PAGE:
It doesn’t seem as if there is a lot to do or see in town, it is obviously very geared up for tourists but it was a pleasant place to spend a couple of days.

Porto Kayio to Kalamata

We set off from Porto Kayio at first light on Thursday morning, much to Valeria’s joy, to make the most of the good weather on our 50 mile passage to Kalamata.

First light at the entrance to Porto Kayio

Moon over the Mani Peninsula
Sunrise over Matapan

Our route took us south round Cape Matapan, hugging the coast in the flat calm weather before we could head north in to the Messiniakos Gulf.   In antiquity this area was know as Messene.  When conquered by the Spartans the Messenians left for Sicily, settling in the area now known as Messina.

As we motored north towards Kalamata we checked the weather again and found the forecast had become somewhat more favourable and meant we could probably manage with just one night in Kalamata. This would allow us time to do some washing, clean the boat, take on fuel and fresh water and go shopping before setting off again by 2 pm on Friday,  the check out time!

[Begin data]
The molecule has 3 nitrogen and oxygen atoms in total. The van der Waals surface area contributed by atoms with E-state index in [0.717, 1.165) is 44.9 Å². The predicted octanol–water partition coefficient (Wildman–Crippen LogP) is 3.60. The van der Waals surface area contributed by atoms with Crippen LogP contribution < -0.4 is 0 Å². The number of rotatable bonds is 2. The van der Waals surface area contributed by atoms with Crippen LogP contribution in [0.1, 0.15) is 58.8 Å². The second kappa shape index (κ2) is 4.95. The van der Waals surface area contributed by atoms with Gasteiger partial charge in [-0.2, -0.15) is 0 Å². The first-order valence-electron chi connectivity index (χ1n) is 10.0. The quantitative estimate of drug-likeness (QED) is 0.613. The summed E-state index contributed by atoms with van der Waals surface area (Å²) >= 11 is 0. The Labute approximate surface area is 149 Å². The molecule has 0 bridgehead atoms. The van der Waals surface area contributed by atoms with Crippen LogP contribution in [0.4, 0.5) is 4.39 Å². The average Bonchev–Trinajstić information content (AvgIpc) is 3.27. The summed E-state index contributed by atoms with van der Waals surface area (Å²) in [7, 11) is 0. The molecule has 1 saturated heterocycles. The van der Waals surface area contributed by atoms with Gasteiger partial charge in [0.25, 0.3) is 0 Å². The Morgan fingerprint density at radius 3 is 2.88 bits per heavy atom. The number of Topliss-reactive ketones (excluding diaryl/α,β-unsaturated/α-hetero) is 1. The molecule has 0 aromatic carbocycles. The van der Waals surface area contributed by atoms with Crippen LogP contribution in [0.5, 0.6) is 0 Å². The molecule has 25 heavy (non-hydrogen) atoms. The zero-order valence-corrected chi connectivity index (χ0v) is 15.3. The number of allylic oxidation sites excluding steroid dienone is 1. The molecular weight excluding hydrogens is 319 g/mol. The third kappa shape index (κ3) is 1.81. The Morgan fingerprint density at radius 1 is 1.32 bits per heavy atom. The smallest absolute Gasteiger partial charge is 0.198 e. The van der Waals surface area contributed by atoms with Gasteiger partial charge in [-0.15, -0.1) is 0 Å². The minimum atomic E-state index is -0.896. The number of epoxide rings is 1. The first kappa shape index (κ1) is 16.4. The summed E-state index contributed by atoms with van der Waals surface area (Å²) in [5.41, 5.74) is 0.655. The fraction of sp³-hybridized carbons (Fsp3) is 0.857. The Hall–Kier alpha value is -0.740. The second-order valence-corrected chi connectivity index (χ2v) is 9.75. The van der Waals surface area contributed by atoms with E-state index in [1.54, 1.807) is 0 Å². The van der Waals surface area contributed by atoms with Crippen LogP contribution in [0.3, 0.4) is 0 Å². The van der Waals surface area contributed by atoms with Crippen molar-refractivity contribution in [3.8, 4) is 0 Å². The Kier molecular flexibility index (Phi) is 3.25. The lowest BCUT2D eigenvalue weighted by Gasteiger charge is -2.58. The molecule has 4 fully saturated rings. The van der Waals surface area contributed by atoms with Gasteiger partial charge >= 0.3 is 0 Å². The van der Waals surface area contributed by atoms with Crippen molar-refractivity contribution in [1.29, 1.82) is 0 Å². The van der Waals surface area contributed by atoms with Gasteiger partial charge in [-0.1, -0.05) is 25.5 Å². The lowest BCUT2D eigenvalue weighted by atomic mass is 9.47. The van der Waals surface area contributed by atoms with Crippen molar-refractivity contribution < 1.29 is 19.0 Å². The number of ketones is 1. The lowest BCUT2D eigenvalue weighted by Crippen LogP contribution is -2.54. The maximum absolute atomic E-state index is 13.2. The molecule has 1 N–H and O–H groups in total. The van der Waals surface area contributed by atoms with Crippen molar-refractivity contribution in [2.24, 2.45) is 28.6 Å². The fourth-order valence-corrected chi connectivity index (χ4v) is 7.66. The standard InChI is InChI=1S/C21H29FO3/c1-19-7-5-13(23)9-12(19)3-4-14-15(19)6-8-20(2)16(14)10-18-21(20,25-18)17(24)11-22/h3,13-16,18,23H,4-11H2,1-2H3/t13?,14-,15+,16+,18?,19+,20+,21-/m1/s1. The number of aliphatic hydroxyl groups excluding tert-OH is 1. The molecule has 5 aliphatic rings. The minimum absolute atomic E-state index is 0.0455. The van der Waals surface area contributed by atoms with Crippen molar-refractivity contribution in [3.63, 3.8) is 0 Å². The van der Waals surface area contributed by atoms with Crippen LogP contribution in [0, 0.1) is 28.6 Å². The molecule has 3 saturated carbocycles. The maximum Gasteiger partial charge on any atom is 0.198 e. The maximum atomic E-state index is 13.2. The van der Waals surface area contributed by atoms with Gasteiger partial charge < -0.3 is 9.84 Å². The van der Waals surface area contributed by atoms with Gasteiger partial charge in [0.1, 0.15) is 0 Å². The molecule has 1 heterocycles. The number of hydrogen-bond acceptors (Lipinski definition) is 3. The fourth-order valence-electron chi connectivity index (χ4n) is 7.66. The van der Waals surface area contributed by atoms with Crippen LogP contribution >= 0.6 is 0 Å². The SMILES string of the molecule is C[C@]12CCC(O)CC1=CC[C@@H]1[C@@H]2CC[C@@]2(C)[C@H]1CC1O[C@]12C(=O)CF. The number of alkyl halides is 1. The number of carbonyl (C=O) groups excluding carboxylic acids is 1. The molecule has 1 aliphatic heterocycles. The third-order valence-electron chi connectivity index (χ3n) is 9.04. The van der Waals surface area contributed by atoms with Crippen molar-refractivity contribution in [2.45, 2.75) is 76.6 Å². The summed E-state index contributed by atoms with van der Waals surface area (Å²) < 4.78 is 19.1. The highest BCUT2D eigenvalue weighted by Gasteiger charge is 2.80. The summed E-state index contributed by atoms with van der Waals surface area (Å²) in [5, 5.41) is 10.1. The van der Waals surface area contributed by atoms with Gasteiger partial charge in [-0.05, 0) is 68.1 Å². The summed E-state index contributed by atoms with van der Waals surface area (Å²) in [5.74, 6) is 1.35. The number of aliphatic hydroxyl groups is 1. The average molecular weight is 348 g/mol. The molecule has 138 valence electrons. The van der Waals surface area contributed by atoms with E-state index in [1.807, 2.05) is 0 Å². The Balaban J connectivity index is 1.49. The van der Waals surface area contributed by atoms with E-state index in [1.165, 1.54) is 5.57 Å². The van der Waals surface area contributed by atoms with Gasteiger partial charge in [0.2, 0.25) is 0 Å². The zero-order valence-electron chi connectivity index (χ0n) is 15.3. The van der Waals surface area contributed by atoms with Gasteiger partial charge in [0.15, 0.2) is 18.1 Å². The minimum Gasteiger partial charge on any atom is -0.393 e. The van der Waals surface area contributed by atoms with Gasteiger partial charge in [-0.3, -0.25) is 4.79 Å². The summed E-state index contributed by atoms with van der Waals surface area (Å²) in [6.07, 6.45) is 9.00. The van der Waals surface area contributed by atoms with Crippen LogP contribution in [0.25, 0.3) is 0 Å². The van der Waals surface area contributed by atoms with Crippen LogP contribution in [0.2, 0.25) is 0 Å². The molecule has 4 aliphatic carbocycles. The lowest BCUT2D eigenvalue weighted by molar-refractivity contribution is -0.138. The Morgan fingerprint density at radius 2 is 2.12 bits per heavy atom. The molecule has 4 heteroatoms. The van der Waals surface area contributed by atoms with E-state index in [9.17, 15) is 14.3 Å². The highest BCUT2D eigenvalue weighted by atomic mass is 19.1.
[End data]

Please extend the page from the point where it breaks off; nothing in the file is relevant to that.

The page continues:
And it all went according to plan, with one very pleasant variation. We went for a walk in the port area of Kalamata in the evening and found it to be a rather dispiriting place, rather run down in parts and not very inviting at all.   Turning back towards the marina we suddenly bumped into the French couple we’d met in Porto Kayio; Jacques and Isabel from the yacht ‘Manipo’.  They had found space in the main port and, seeing our AIS, had come looking for us!   So returning to the restaurants close to the Marina we had a couple of drinks and some snacks before inviting them back to ‘Windependent’  for more of the same!

The following morning after washing the boat and filling up with diesel we set off for a coffee aboard ‘Manipo’ before doing our shopping.  It transpires that Jacques and Isabel are heading in the same direction as we are in a couple of days and so we hope to meet up with them again before long.

Our walk around town in daylight didn’t change our impressions of Kalamata very much, but then it is off-season in what was once THE commercial port for the area, although not so now.  But the weather was definately looking up for the next few days so we decided to set off as planned and continue on our way towards Corfu.

Porto Kayio.

Sunset off the coast of Crete